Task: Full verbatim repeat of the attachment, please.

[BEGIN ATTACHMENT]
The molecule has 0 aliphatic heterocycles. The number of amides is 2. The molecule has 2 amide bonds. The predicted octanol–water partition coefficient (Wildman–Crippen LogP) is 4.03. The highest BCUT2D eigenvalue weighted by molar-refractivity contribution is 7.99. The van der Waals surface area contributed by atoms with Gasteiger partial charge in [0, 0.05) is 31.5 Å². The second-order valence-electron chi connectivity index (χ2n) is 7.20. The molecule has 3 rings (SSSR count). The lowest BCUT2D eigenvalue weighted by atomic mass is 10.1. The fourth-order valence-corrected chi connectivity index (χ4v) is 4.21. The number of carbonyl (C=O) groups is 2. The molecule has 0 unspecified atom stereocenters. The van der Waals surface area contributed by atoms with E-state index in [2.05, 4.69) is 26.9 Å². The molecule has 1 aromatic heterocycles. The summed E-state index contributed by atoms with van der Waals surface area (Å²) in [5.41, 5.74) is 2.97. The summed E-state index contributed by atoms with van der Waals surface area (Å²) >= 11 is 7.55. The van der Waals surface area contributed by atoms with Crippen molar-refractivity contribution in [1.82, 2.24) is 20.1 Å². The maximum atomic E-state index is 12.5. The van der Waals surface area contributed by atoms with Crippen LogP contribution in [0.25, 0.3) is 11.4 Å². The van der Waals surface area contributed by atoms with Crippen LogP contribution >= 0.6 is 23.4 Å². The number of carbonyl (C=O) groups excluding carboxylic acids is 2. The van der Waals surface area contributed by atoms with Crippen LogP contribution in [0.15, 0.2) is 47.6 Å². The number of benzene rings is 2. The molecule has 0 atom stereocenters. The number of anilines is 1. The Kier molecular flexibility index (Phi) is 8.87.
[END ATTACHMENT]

The molecule has 0 aliphatic heterocycles. The number of amides is 2. The molecule has 2 amide bonds. The predicted octanol–water partition coefficient (Wildman–Crippen LogP) is 4.03. The highest BCUT2D eigenvalue weighted by molar-refractivity contribution is 7.99. The van der Waals surface area contributed by atoms with Gasteiger partial charge in [0, 0.05) is 31.5 Å². The second-order valence-electron chi connectivity index (χ2n) is 7.20. The molecule has 3 rings (SSSR count). The lowest BCUT2D eigenvalue weighted by atomic mass is 10.1. The fourth-order valence-corrected chi connectivity index (χ4v) is 4.21. The number of carbonyl (C=O) groups is 2. The molecule has 0 unspecified atom stereocenters. The van der Waals surface area contributed by atoms with E-state index in [2.05, 4.69) is 26.9 Å². The molecule has 1 aromatic heterocycles. The summed E-state index contributed by atoms with van der Waals surface area (Å²) in [5.41, 5.74) is 2.97. The summed E-state index contributed by atoms with van der Waals surface area (Å²) >= 11 is 7.55. The van der Waals surface area contributed by atoms with Crippen molar-refractivity contribution in [1.82, 2.24) is 20.1 Å². The maximum atomic E-state index is 12.5. The van der Waals surface area contributed by atoms with Crippen LogP contribution in [0.25, 0.3) is 11.4 Å². The van der Waals surface area contributed by atoms with Crippen LogP contribution >= 0.6 is 23.4 Å². The number of carbonyl (C=O) groups excluding carboxylic acids is 2. The van der Waals surface area contributed by atoms with Crippen LogP contribution in [0.15, 0.2) is 47.6 Å². The number of benzene rings is 2. The molecule has 0 atom stereocenters. The number of anilines is 1. The Kier molecular flexibility index (Phi) is 8.87.